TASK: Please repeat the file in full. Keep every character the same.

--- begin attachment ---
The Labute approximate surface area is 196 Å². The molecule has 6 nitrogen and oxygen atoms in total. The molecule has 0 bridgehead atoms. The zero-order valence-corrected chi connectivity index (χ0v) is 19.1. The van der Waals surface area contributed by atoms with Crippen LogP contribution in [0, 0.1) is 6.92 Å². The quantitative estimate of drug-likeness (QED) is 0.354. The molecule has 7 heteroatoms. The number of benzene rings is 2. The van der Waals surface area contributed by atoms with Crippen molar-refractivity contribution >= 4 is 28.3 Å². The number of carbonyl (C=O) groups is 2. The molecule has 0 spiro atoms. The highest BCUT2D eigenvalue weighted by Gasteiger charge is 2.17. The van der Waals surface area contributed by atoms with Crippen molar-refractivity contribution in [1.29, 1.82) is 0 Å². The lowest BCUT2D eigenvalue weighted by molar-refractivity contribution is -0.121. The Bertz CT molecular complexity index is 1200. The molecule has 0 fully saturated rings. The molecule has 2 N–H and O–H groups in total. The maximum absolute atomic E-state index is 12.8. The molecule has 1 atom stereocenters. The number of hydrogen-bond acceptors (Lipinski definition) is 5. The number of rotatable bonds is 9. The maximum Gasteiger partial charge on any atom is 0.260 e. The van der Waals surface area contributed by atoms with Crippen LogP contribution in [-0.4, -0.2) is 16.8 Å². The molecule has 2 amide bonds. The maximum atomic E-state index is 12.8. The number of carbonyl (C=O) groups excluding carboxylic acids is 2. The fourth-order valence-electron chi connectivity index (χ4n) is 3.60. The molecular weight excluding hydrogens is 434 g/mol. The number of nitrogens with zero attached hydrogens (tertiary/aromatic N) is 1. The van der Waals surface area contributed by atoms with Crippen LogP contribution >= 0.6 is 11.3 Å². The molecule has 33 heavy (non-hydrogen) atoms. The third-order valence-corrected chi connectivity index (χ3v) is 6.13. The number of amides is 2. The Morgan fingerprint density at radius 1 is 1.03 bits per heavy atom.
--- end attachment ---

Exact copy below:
The Labute approximate surface area is 196 Å². The molecule has 6 nitrogen and oxygen atoms in total. The molecule has 0 bridgehead atoms. The zero-order valence-corrected chi connectivity index (χ0v) is 19.1. The van der Waals surface area contributed by atoms with Crippen LogP contribution in [0, 0.1) is 6.92 Å². The quantitative estimate of drug-likeness (QED) is 0.354. The molecule has 7 heteroatoms. The number of benzene rings is 2. The van der Waals surface area contributed by atoms with Crippen molar-refractivity contribution >= 4 is 28.3 Å². The number of carbonyl (C=O) groups is 2. The molecule has 0 spiro atoms. The highest BCUT2D eigenvalue weighted by Gasteiger charge is 2.17. The van der Waals surface area contributed by atoms with Crippen molar-refractivity contribution in [1.29, 1.82) is 0 Å². The lowest BCUT2D eigenvalue weighted by molar-refractivity contribution is -0.121. The Bertz CT molecular complexity index is 1200. The molecule has 0 fully saturated rings. The molecule has 2 N–H and O–H groups in total. The maximum absolute atomic E-state index is 12.8. The molecule has 1 atom stereocenters. The number of hydrogen-bond acceptors (Lipinski definition) is 5. The number of rotatable bonds is 9. The maximum Gasteiger partial charge on any atom is 0.260 e. The van der Waals surface area contributed by atoms with Crippen LogP contribution in [-0.4, -0.2) is 16.8 Å². The molecule has 2 amide bonds. The maximum atomic E-state index is 12.8. The number of carbonyl (C=O) groups excluding carboxylic acids is 2. The fourth-order valence-electron chi connectivity index (χ4n) is 3.60. The molecular weight excluding hydrogens is 434 g/mol. The number of nitrogens with zero attached hydrogens (tertiary/aromatic N) is 1. The van der Waals surface area contributed by atoms with Crippen LogP contribution >= 0.6 is 11.3 Å². The molecule has 33 heavy (non-hydrogen) atoms. The third-order valence-corrected chi connectivity index (χ3v) is 6.13. The number of amides is 2. The Morgan fingerprint density at radius 1 is 1.03 bits per heavy atom.